LOCAL ELECTIONS L.B. 3RD COUNCIL DISTRICT : Mutual Dislike About All These 2 Agree On


Third District City Council candidates Jim Serles and Doug Drummond have done everything short of slugging each other.

Drummond branded Serles as corrupt, so Serles slapped him with a $6-million libel suit. Each has accused the other of stealing campaign signs, buying votes, flip-flopping on issues, kowtowing to developers.

Even when they agree, they say it’s because one stole the other’s ideas:

“I hear him using some of my own words and I’m flattered,” Drummond recently said of Serles.


“I think he’s listening to what I’ve been saying as a candidate,” Serles recently said of Drummond.

But beyond the schoolyard taunts and stumping rhetoric, they are very different candidates who offer a distinct philosophical choice to residents in the district, which straddles Pacific Coast Highway from Atherton Street to the sea, taking in the wealthy areas of Belmont Shore, Naples and the Peninsula.

Serles, 49, is a mild-mannered dentist and the chairman of the powerful Planning Commission, is funded by well-heeled contributors and endorsed by every mainstream political group in the city. He has amassed $178,000 in contributions, the fattest campaign wallet in all the local district races, records filed through May 19 show. Including a loan to himself, he has spent $185,700 on his third bid for the seat being vacated by Jan Hall.

Drummond, 53, is a retired police commander with a quick temper that reveals itself when he is challenged. He’s a political newcomer whose grass-roots campaign forced his favored opponent to a June 5 runoff. His bankroll is paltry in comparison: He had collected $72,000 in contributions through the same time period and spent $65,800 of it.

Both men refer to themselves as moderate conservatives but have few similarities beyond that political label.

Drummond supports Proposition F, the ballot measure that would double City Council salaries; Serles opposes it as a waste of money in a city wracked by crime.

Drummond says the city’s controversial trash-to-energy incinerator was an environmental and financial mistake; Serles calls it a technological marvel.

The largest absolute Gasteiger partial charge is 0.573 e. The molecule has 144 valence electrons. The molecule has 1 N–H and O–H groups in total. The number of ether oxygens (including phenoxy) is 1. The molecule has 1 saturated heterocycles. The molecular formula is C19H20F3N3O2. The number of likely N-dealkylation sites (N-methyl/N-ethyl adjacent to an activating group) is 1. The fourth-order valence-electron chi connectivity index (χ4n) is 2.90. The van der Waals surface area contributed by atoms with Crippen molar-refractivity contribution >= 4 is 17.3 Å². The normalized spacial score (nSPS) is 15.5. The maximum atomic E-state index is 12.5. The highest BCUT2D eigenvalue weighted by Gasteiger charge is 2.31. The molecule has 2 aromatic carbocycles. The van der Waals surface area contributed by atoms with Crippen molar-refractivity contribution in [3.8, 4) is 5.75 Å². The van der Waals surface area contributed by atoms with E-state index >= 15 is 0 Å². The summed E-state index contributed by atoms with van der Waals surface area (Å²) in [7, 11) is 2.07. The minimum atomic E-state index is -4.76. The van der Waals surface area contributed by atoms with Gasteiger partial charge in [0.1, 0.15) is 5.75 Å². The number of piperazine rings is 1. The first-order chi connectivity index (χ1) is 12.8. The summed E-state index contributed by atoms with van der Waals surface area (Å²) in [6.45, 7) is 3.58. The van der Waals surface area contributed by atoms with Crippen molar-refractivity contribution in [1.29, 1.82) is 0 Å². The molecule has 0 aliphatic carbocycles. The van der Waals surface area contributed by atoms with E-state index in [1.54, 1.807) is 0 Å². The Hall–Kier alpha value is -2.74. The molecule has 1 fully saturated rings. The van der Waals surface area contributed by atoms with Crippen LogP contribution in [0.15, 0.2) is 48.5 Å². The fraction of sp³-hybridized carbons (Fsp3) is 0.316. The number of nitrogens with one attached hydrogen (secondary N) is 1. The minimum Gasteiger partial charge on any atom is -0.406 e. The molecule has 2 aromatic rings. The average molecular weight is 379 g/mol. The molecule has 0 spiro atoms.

Drummond is wary of using city funds to save historic buildings; Serles loves the idea.

Both candidates do agree that crime is “out of control” in Long Beach, where assaults and murders have taken a marked leap. And they support Proposition E, the ballot initiative that would levy a special property tax to add 75 police officers. After that, the candidates part ways on crime.

Drummond says at least 300 officers must be added to the Long Beach police force over the next five years. And if the city can’t strengthen the department, it should abolish it in favor of contract services by the Los Angeles County Sheriff’s Department, he proposes.

“But only as a last resort,” says Drummond, who spent 29 years on the Long Beach force. “We have to rebuild our department and have safe streets. And if we can’t do it and do it right, we should find someone who can.”

“Totally absurd,” Serles says of the notion of abolishing the Long Beach Police Department. He proposes giving limited police authority to 70 marine and harbor security officers, then raising taxes on commercial airlines and increasing airport fees to hire more full-fledged police officers.

“We have seen an increase in crime that never should have been allowed to happen by our City Council and city manager,” Serles said. Although the candidates are far apart on crime solutions, their gap in philosophy about homelessness recently narrowed thanks to a change of heart by Drummond.